Warne sets up the whitewash
Australia are on the verge of their first Ashes whitewash for 86 years, after yet another day of effortless domination at Sydney. By the close England had been reduced to a feeble 5 for 114 in their second innings, with Kevin Pietersen, once again, providing lone resistance for his side. He was standing fast on 29 at the close, with Monty Panesar - promoted to nightwatchman - yet to get off the mark.
In all likelihood, the biggest retirement party in Australian history is set to get underway sometime tomorrow afternoon, and Shane Warne is guaranteed to be right in the thick of things, after another ludicrously far-fetched twist to his astonishing career. He was Australia's star with the bat, top-scoring with 71 from 65 deliveries including nine fours and two sixes.
At the MCG Warne had been left high and dry on 40 not out, but he continued today's innings as if he'd never been away from the crease. His first two deliveries, from Panesar, were spanked for four and six, as he turned a delicate situation for Australia into one of familiar dominance. The Aussies had slipped to 6 for 260, which compared favourably to England's own position of 6 for 258 at the same stage of their innings.
But nothing could atone for the lack of spine shown by England's tail - their last five batsmen mustered four runs between them - and with every crashing stroke that Warne produced, the morale of their bowlers was further sapped. Adam Gilchrist produced a pugnacious 62 of his own before being sawn off by a poor umpiring decision, while Stuart Clark proved the ideal foil for Warne in a 68-run stand for the ninth wicket.
As the afternoon session wore on, the odds plummeted on Warne's script including a maiden Test century in what seems likely to have been his 199th and final Test innings, but in the end he fell short by 29 runs. Clark top-edged a pull to point for 35 and, with only Glenn McGrath for company, Warne was forced to take a few risks and was stumped while slog-sweeping at Panesar.
The day had started much more promisingly for England, as Michael Hussey was caught behind in Anderson's first over and Andrew Symonds, after a mature knock of 48, was fooled into a rash swing across the line against Panesar. But by tea, England were even deeper in the mire.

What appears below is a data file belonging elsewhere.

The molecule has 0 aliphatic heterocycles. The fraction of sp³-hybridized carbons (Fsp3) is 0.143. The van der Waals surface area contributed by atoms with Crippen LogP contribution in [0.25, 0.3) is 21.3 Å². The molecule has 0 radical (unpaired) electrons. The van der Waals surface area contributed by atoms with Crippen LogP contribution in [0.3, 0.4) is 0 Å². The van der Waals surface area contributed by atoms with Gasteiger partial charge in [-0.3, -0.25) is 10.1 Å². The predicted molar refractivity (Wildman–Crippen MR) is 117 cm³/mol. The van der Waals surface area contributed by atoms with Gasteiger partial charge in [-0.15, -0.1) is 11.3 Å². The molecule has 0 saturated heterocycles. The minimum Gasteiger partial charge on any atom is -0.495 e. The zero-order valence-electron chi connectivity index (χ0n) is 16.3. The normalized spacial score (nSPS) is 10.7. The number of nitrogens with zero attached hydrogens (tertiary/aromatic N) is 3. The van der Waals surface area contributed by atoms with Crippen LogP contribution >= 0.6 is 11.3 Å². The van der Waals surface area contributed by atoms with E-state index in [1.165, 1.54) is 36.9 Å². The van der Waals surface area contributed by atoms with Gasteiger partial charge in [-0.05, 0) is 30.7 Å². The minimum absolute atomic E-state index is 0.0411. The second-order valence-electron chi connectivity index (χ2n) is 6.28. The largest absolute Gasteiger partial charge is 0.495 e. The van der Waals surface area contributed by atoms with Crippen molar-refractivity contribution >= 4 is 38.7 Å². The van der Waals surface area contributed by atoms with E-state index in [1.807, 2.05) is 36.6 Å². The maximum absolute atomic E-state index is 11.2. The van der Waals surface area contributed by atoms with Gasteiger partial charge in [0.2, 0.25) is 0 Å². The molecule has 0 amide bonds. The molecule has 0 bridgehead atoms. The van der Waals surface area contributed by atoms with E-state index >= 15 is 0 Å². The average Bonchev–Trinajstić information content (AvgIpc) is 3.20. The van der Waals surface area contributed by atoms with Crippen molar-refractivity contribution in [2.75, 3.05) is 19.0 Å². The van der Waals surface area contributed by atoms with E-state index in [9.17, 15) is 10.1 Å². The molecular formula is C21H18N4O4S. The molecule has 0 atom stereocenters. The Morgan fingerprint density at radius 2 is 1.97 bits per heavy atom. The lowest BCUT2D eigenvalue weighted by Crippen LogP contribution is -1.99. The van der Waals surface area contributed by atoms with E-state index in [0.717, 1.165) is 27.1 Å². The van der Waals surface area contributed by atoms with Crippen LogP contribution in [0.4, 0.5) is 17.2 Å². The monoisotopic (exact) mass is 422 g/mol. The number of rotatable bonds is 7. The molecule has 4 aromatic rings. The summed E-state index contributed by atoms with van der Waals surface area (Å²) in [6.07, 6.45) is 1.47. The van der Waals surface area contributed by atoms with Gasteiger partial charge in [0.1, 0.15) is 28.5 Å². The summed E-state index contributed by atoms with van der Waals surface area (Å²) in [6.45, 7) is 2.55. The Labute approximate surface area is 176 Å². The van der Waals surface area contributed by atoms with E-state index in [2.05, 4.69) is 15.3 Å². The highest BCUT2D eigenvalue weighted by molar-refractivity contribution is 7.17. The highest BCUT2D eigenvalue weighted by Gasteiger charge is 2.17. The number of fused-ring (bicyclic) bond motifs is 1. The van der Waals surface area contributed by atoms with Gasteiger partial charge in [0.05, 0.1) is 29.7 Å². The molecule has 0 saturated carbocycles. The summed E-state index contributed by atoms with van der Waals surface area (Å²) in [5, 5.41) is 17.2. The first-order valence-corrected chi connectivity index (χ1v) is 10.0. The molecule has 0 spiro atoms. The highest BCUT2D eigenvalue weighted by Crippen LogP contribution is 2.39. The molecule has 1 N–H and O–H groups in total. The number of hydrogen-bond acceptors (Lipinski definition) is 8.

With Brett Lee bowling at a furious pace, Alastair Cook scuffed an attempted pull that spiralled off a top-edge to Gilchrist for 4, before Andrew Strauss, on 15, was felled by a vicious short ball that didn't get up as he expected. He was struck flush on the side of the helmet and crashed to the crease in a heap, but after a lengthy delay, he battled on gamely. Like the rest of his series, however, it was a futile gesture. On 24 he wafted across the line to Clark, who sent him back to the pavilion via a trip to the hospital for a precautionary scan.
Strauss and Ian Bell had added 50 for the second wicket to halve the first-innings deficit, but six stodgy overs later Bell was also on his way. He flashed a loose uppercut at a wide one from Lee and Gilchrist pouched a snick that could be heard even above the defiant din of the Barmy Army. Paul Collingwood followed soon enough. His performances have been in freefall since his heartbreak at Adelaide, and Matthew Hayden in the gully gave Clark his second wicket of the innings, courtesy of a loose drive.
Inevitably, it was time for that man to make another appearance. In the dying overs of the day, Warne had Andrew Flintoff stumped for 7 by Adam Gilchrist as he dragged his back foot out of the crease, and Australia knew beyond all doubt that the game was in the bag. Panesar saw out the final over with a field that had all 10 fielders huddled round the bat, and he can expect more of the same when the final day of this mismatch dawns.
Attack of the day
Ian Bell left with the honours in his final Test battle with Shane Warne by striking him for three fours in an over. Each time he went down the crease, meeting the ball on the full and striking it through the legside.
Exchange of the day
Paul Collingwood was standing at slip when Warne was successfully targeting Monty Panesar's bowling and the pair's exchanges became so intense Billy Bowden twice walked in with verbal cold water. "You're making me concentrate, mate," Warne told Collingwood after hitting Panesar for one of two sixes.
Bad decisions of the day
Bowden's caught-behind ruling of Adam Gilchrist was particularly bad, but by then Aleem Dar had missed the flick of Shane Warne's glove off Panesar, so the Australians could not complain too much.
Headache of the day
Andrew Strauss wins for his ducking into a Brett Lee bouncer that rattled his helmet and ricocheted into his shoulder. The Australian cordon and Lee ran to check on Strauss, who was shaken but slowly returned to his feet to continue the innings. He went to hospital when he was dismissed and the scan was clear.
Roar of the day
Not since Steve Waugh's final Test here in 2004 have the spectators made as much as noise as they did when Glenn McGrath walked out to bat. In what will probably be his last innings he faced three balls and was applauded for a textbook forward defence.
Andrew Miller is UK editor of Cricinfo